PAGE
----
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Twelve seniors were presented with awards to recognize their commitment to being outstanding high school athletes (Photo by Zoe Gister).
Redwood senior athletes recognized in new venue celebration
Charlotte LacyMay 30, 2024

On May 20, senior athletes, parents and coaches gathered at Sam’s Anchor Cafe in Tiburon to recognize and celebrate the seniors committed...

Smiling and holding their floats, seniors make the most of their lunch.
Seniors stay a-float for senior week
Hannah HerbstMay 29, 2024

On Tuesday, May 28, after a long Memorial Day Weekend and with only twelve more academic days left of school, leadership kicked off Senior...

Boys’ varsity baseball marks history with first-ever state playoff victory
Boys’ varsity baseball marks history with first-ever state playoff victory
Will ParsonsMay 29, 2024

On May 28, the Giants’ varsity baseball team took on the Carmel Padres in the first Norcal state playoff game in the program’s history. The...

Fast Thrifting: How fast fashion continues to harm thrift stores

Across the nation, billions of dollars are spent annually on clothing from local thrift stores. This eco-friendly method of clothing resale has become increasingly popular over the past years, and many have come to rely on thrifted clothes as a source of new apparel. Thrifting is a cheaper option than purchasing brand-new clothing. This makes it much more enticing for the average shopper, who has been greatly affected financially in recent years by the economy-crashing COVID-19 pandemic. Even cheaper than thrifting are fast-fashion brands, which produce cheap clothing on a large scale. But the speed with which consumers buy into fast fashion trends is detrimental, not just to the environment, but also to those who rely on thrifting as their main source of clothing, as stores are flooded with low-quality fast fashion items that shoppers do not want to sift through.

Each year, new trends materialize, and many fashion-forward individuals find that thrifting is a cheaper alternative than buying new. As thrifting has become more popular, the amount of donations thrift stores receive has increased. According to Goodwill, the biggest second-hand seller in the world, thrift stores received around 107 million donated goods in 2021. While this may sound like good news, as more clothing is available for purchase, issues in the quality of merchandise arise. Specifically, items from fast fashion brands are hurting local thrift stores trying to stay in business. 

In a more general sense, consumerism has exponentially increased over the past years, and even more so with the rise of fast fashion. The fashion industry creates an amount of product 24,000 times greater than the weight of an empty Burj Khalifa, the tallest skyscraper in the world, according to the European Circular Economy Stakeholder Platform. Online stores like SHEIN and ASOS are worth billions of dollars from selling extremely low cost and cheaply made clothing to consumers chasing online trends. As a society, we are immediately shown trends by people we follow online as soon as we log in and buy into them just as quickly. With the quick trend cycles, many people have no room for their now unwanted items.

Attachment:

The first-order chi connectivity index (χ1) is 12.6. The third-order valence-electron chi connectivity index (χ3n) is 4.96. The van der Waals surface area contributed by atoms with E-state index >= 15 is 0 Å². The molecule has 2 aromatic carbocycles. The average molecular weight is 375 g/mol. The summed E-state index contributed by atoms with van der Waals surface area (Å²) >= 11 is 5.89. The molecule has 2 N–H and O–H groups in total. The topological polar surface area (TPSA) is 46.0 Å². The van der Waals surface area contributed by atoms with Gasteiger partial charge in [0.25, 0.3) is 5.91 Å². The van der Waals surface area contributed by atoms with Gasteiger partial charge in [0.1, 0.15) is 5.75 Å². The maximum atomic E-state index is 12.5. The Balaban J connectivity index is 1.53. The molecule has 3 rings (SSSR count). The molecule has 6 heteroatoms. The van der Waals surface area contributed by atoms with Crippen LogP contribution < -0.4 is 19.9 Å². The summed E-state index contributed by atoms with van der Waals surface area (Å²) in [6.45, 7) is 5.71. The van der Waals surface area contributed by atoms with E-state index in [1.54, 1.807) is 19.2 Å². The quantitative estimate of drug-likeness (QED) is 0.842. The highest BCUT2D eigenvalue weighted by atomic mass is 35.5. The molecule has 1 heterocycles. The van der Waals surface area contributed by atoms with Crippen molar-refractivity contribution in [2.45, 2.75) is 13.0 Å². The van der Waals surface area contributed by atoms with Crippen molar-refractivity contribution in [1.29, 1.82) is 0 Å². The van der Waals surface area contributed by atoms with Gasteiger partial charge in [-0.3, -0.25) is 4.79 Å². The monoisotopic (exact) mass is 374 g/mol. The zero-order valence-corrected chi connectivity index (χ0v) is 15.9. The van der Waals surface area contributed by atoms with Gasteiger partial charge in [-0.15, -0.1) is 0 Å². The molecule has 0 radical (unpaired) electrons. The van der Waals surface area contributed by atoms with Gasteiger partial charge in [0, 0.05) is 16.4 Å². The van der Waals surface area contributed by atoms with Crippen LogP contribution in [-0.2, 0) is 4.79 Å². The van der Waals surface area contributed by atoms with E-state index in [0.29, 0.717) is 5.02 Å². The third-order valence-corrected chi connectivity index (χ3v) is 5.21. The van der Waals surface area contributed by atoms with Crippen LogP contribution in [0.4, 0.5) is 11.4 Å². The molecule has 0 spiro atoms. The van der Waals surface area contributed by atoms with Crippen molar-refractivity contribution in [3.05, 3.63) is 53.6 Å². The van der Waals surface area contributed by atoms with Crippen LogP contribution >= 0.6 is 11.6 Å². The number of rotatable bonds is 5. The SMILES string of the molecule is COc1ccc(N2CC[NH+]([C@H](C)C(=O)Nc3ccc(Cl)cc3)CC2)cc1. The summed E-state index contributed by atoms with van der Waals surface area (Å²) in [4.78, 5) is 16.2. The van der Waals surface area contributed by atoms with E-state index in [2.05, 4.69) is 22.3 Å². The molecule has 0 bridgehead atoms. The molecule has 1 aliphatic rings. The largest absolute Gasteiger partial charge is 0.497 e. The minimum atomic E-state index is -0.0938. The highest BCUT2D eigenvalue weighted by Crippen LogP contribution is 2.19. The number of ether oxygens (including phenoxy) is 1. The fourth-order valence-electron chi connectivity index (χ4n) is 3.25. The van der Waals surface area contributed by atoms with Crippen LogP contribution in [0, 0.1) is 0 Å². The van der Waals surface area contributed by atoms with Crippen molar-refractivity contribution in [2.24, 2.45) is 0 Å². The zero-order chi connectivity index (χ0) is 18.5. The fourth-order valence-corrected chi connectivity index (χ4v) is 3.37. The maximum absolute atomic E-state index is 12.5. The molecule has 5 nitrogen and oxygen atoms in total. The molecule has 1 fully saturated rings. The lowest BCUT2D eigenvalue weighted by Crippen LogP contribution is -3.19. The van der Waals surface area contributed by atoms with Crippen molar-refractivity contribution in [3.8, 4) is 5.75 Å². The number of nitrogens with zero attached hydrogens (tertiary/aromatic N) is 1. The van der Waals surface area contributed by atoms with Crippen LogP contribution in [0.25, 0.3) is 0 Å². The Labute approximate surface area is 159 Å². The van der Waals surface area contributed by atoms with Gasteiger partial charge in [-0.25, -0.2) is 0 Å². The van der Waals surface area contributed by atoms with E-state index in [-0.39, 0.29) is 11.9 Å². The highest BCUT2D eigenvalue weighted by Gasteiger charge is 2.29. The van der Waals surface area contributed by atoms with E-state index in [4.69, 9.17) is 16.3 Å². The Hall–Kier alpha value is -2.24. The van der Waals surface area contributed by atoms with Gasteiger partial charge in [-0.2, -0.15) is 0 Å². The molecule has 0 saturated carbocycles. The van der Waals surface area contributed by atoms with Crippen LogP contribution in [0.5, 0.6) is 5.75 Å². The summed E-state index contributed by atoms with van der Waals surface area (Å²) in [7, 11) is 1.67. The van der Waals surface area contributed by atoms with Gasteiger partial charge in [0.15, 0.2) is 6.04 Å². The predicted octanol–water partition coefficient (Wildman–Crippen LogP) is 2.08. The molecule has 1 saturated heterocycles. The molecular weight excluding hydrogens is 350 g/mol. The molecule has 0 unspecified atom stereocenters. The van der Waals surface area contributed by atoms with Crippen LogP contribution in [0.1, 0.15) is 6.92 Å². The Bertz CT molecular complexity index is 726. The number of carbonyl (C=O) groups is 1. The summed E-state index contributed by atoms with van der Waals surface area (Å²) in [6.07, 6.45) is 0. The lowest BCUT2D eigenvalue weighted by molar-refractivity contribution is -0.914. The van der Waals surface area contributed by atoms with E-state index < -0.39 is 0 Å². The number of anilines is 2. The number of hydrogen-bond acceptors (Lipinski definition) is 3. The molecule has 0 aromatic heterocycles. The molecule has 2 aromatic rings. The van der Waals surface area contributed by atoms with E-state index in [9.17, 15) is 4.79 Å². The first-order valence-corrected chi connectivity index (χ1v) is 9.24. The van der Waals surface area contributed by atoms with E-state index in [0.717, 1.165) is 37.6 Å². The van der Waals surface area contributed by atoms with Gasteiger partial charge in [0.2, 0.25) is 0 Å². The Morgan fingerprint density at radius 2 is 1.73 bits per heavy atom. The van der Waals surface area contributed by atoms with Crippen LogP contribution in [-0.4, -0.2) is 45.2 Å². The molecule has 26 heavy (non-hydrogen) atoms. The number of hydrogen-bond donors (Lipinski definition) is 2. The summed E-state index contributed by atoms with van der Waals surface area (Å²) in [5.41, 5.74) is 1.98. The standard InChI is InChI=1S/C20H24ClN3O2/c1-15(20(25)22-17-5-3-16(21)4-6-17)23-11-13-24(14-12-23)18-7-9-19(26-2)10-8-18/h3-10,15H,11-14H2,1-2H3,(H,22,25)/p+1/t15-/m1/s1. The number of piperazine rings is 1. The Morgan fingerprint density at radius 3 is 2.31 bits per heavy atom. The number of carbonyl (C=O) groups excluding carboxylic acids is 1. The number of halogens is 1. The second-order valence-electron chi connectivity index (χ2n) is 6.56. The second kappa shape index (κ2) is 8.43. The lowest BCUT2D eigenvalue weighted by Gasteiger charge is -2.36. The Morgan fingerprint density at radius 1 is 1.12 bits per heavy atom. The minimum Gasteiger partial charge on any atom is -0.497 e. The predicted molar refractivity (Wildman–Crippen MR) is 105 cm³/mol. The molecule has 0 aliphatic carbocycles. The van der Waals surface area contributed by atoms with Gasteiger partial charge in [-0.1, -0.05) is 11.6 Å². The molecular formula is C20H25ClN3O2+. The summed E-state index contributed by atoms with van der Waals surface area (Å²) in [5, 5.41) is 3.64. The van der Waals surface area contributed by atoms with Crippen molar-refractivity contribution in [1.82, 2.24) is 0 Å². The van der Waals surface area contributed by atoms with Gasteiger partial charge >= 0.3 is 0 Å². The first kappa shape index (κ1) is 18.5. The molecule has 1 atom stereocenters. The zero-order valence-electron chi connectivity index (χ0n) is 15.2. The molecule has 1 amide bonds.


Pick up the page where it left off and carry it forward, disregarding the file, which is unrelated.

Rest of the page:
Due to this issue, thrift stores have been given mountains of low-quality merchandise, donated by well-meaning individuals who believe they are making a difference by not throwing out or recycling the clothing. They are under the preconception that thrift stores want all donations, no matter the quality. What they do not realize is that, according to the Council for Textile Recycling, 80 to 90 percent of donations to thrift stores are sold to recyclers. While on paper this sounds like a better alternative to throwing retail out into the trash, much of what gets sold to recyclers will still end up in the landfill. Purchasing unnecessary clothing that can’t be worn for long is detrimental to the environment and thrift stores as well.

With the increasing donations to stores, it is necessary to hire more workers to sift through the piles of fast fashion items. However, these employees need to be paid, a feat that most thrift stores often cannot afford. This ends up affecting shoppers as prices have to be increased on thrifted merchandise so stores can stay afloat. All the while, stores continue to be given pounds and pounds of trash.

This flood of fast fashion items means some will inevitably slip by. In some cases, stores are filled with “Y2K” and “90s” fashion that was produced in a factory only months prior. Similar to food banks being given junk food, they can’t exactly refuse donations, especially at businesses like Goodwill. 

One reasonable proposal to fight this growing issue is to urge shoppers to start using methods to ensure that bought clothing will last long after the purchase date. Thinking before putting in credit card information could save money and help the environment. Methods, such as the 24-hour rule, in which you give yourself a day to think over purchases, are effective in preventing unnecessary consumption. Even more effective is to simply avoid fast fashion brands in general, and instead elect to save up to purchase higher-quality items. 

As an industry, the rate and volume of purchases from fast fashion brands have had long-lasting consequences on the world at large. If fast fashion products become less popular, then their production will in turn go down, lowering waste greatly. By putting a bit more thought into purchases, and avoiding fast fashion brands altogether, actual skyscrapers of textile waste ending up in our landfills could be eliminated.

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About the Contributor
Elsa Sherman is a sophomore at Redwood High School and a copy editor for the Cub. She enjoys reading and listening to music in her spare time.